AASI 2003 Rider Rally at Breckenridge, CO

Can you say "terrain park"? Breckenridge, Colorado has the most humungous park! What an appropriate place for the 2003 AASI Rider Rally. About 40  people from across all regions attended this event from April 13-17 to ride with examiners and demo team members. The focus was fun and learning, even for those who chose not to go for big air. If you want to find out what this event was like, then read on.

On Sunday, I rode in a group with Earl Saline. Earl has moved from Steven's Pass to Winter Park. Our focus for the day was "all mountain" riding. This was a good way to get familiar with the mountain, warm up our legs and get some tips. Some of us warmed up pretty quick, because on the second run some group members split off for a run down some steep bumps. The spring "hero" snow was soft and easy to ride, but it was definitely an expert bump run. We did some video in the bumps on the third run. There's nothing like riding above your ability to spot things you need work on. I bent over at the hips and did huge upper body rotation in a successful defensive attempt to stay upright, but it was not pretty. The feedback was to get my lower body lower to the board instead. This was a simple key to bend my knees a little more and get the ankles into action and use the edge of the board more. In the afternoon, we did a couple of laps on the long Tbar ride on peak 7. More bump riding and more video. Earl encouraged us to take bigger turns through the bumps. This really helped our confidence issues.

On Monday I rejoined Earl for a session on carving. The morning snow was firm so Earl urged us to quiet the board. When you make all your braking motion below the fall line the board is very noisy. When you can get on edge above the fall line, the board is noticeably quieter. We discussed the role of ankle flexion to change the edge angle and maintain balance instead of making gross body movements. Earl also talked about starting turns using a passive release  (i.e. letting it go) of the front leg on firmer snow as opposed to a more active release (i.e. actively changing edges) on softer snow. We worked on "working" the front of the board more to get better turn initiation. I got a warning about hip movement loading up weight on the back foot. I also got more feedback about bump riding. I was moving my back hand to initiate heel side turns and using shoulder rotation on my toe side turns. Since it was not crowded, we did an exercise using the whole width of the trail where we tried to do our edge change exactly in the middle of the trail. The trick was to go slow. Like most riders, my edge change occurred too far across the slope, but my turns were much better when I could get the edge change done in the middle. To help get the feel for this, we practices traverses where we flattened the board as we went across (vs increasing the edge to turn up hill). This helped us get more comfortable with turn initiation and hooking up the downhill edge. Next we went to a flat trail. We practiced cross under turns using only the edge angle to get from edge to edge. Earl encouraged us not to push off the board when it was extended away from the body. He wanted us to let the board rebound on its own.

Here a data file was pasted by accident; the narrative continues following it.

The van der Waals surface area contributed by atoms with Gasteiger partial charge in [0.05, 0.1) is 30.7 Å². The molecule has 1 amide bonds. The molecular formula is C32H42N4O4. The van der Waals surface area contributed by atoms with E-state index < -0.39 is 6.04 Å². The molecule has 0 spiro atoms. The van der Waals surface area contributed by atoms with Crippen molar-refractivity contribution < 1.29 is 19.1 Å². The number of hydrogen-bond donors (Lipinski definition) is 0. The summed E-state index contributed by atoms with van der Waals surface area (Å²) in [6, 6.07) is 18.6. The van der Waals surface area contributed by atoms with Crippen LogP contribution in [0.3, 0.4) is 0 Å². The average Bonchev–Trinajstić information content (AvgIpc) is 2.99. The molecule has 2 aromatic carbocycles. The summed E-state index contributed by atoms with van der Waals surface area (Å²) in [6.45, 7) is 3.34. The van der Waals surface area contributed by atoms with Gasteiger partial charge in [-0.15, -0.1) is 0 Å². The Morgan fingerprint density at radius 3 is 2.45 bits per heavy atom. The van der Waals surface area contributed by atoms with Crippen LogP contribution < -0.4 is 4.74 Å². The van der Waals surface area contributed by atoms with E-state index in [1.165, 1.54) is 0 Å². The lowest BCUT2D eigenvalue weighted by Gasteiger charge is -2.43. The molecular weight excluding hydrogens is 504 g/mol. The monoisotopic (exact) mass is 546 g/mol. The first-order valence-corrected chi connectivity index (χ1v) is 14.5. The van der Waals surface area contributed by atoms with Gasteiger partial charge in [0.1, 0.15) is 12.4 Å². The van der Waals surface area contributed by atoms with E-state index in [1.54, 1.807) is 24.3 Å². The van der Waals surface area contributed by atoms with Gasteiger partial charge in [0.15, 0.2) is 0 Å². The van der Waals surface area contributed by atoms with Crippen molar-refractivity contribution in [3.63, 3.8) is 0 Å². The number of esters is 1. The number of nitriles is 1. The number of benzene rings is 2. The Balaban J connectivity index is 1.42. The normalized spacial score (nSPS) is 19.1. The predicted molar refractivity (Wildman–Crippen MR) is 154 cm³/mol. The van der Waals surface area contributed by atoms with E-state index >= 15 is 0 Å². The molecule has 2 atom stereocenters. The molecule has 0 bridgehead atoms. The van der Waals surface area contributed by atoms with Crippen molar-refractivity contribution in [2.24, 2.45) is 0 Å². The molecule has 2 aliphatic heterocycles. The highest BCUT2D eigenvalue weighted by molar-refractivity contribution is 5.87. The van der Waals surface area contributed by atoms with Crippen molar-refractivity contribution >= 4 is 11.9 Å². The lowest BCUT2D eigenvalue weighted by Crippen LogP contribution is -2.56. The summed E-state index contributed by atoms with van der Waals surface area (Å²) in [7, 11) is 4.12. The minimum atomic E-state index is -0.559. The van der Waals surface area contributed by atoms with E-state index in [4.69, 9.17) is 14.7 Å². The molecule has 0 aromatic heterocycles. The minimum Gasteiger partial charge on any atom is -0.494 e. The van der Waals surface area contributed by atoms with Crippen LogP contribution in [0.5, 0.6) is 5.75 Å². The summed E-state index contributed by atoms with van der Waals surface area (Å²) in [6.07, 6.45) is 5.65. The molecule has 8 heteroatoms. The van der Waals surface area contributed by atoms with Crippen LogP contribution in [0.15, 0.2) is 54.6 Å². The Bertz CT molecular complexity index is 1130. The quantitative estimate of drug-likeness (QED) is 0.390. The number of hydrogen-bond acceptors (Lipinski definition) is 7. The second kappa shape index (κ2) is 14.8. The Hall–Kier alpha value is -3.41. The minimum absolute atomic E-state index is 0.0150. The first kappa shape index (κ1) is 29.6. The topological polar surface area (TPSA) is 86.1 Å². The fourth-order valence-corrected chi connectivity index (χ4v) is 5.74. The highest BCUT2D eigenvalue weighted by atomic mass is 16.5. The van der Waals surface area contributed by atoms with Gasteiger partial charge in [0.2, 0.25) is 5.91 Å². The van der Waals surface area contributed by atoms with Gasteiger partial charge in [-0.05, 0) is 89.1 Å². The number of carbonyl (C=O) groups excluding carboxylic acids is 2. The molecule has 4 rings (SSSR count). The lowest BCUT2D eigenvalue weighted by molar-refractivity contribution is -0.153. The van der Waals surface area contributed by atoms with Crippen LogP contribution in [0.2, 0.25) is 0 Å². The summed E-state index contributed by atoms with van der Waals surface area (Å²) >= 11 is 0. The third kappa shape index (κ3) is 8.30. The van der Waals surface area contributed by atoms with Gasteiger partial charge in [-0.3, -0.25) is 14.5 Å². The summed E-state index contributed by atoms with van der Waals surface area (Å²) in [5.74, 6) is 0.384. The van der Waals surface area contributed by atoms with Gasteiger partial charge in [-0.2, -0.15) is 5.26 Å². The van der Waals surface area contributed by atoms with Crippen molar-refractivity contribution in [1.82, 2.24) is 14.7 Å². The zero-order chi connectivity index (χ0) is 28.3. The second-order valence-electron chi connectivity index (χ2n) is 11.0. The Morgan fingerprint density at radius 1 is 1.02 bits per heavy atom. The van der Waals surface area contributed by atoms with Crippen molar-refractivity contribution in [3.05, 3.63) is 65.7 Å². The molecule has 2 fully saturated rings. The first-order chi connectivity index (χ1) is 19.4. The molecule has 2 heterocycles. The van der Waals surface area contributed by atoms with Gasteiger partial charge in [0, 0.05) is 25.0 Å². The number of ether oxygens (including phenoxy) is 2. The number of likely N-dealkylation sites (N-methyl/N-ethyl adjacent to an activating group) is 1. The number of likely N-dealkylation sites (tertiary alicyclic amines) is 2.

Earl made an observation that Flow bindings stiffen up the boot.

We talked about keeping knee movements in synch. If they are out of synch , you get resistance.

In the morning we witnessed a wonderful customer service opportunity. A liftie wasn't watching while a group kids made the turn at the top of the Peak 8 SuperConnect lift. He did manage to stop the chair after they had already passed the ramp on the way down. Instead of asking "Are you all right?" he barked "What do you think you're doing?" After getting a "beginner" response we could not hear, he started to go back to the lift shack. The kids asked for help and he turned around and said "How am I supposed to help you? You're 30 feet off the ground!" It was funny at the time. But it's also a great example of the kind of behavior that the NSAA model for growth and the PSIA/ASSI service model is trying to change. Meanwhile we went off to the little half pipe. I think the justification was that you need to carve while traveling between the walls.

After lunch we tried riding "one foot switch" on a flat slope. This is switch riding with only your foot strapped in. If I ever can get this down 1/2 as good as Earl, it's going into the "Evil Rusty" bag of clinic tricks. Until then, it is just too embarrassing (and damaging - Rusty went down hard). This is one of those great exercises because if you're doing it right, it's easy. If it's not easy, then you know what you need to work on. I really had trouble going from x side to y side because of Z.